Course Hero. "The Jungle Study Guide." Course Hero. 25 Aug. 2016. Web. 18 Nov. 2018. <https://www.coursehero.com/lit/The-Jungle/>.
Course Hero. (2016, August 25). The Jungle Study Guide. In Course Hero. Retrieved November 18, 2018, from https://www.coursehero.com/lit/The-Jungle/
(Course Hero, 2016)
Course Hero. "The Jungle Study Guide." August 25, 2016. Accessed November 18, 2018. https://www.coursehero.com/lit/The-Jungle/.
Course Hero, "The Jungle Study Guide," August 25, 2016, accessed November 18, 2018, https://www.coursehero.com/lit/The-Jungle/.
How does The Jungle's title reflect life in Packingtown?
Packingtown is similar to a jungle in many ways. Both are filled with animals—the jungle with wild animals and Packingtown with cattle and pigs—and both are dangerous places where survival is a daily struggle. In the jungle there is a food chain in which powerful predators feast off of powerless prey. The same is true in Packingtown, where powerful businesses profit off powerless workers. Through exploitation in the workplace and the institutions that have grown up around it, men are reduced to animal-like existences. Only the strong survive, and each individual must find his own way—through corruption, violence, and crime—to become predator rather than prey.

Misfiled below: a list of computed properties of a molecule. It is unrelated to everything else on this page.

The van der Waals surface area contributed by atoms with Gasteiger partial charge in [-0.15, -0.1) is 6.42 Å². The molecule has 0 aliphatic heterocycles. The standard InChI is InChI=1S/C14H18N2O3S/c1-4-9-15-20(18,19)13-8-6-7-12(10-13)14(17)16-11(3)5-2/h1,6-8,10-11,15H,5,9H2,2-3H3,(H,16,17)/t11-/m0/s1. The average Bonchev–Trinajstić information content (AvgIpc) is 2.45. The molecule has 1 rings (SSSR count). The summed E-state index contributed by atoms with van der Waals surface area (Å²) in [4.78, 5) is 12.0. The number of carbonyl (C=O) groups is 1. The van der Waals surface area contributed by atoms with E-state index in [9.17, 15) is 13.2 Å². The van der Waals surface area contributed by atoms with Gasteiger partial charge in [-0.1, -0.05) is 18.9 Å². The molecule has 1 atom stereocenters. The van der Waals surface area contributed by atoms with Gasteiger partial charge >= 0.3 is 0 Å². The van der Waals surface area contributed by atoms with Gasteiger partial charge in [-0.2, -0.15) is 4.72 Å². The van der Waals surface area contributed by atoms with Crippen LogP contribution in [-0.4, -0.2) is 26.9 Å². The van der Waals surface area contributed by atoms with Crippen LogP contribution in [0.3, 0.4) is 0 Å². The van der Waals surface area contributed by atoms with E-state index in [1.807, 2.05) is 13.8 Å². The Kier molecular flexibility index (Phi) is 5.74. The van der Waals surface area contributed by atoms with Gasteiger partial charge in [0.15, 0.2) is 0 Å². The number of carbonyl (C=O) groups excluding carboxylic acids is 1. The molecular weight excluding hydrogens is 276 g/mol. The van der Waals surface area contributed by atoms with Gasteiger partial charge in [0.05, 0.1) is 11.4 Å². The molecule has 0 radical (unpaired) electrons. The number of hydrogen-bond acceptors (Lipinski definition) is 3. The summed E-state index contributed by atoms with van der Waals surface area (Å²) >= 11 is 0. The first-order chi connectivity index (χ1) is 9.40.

In The Jungle what is the fatal flaw that Jurgis and his family exhibit in America?
A fatal flaw is a trait that leads to a character's downfall. The biggest mistake Jurgis and his family make is to blindly trust the American Dream. In their naïvety they believe that in America, people are honest and hard work reaps rewards. Because of this blind trust in the system, they make a series of terrible financial mistakes. First they buy a house they can't afford, trusting that their jobs are secure and their mortgage fair. They spend money furnishing their home rather than saving, and they try to protect too many family members from work (Ona, Teta Elzbieta, the children). The same financial mistakes are mirrored in Jurgis and Ona's wedding feast, which pushes the family further into debt when they naïvely assume guests will generously leave gifts of money. The family's early financial missteps, based on their blind trust in the American Dream, dig a financial hole the family never escapes from.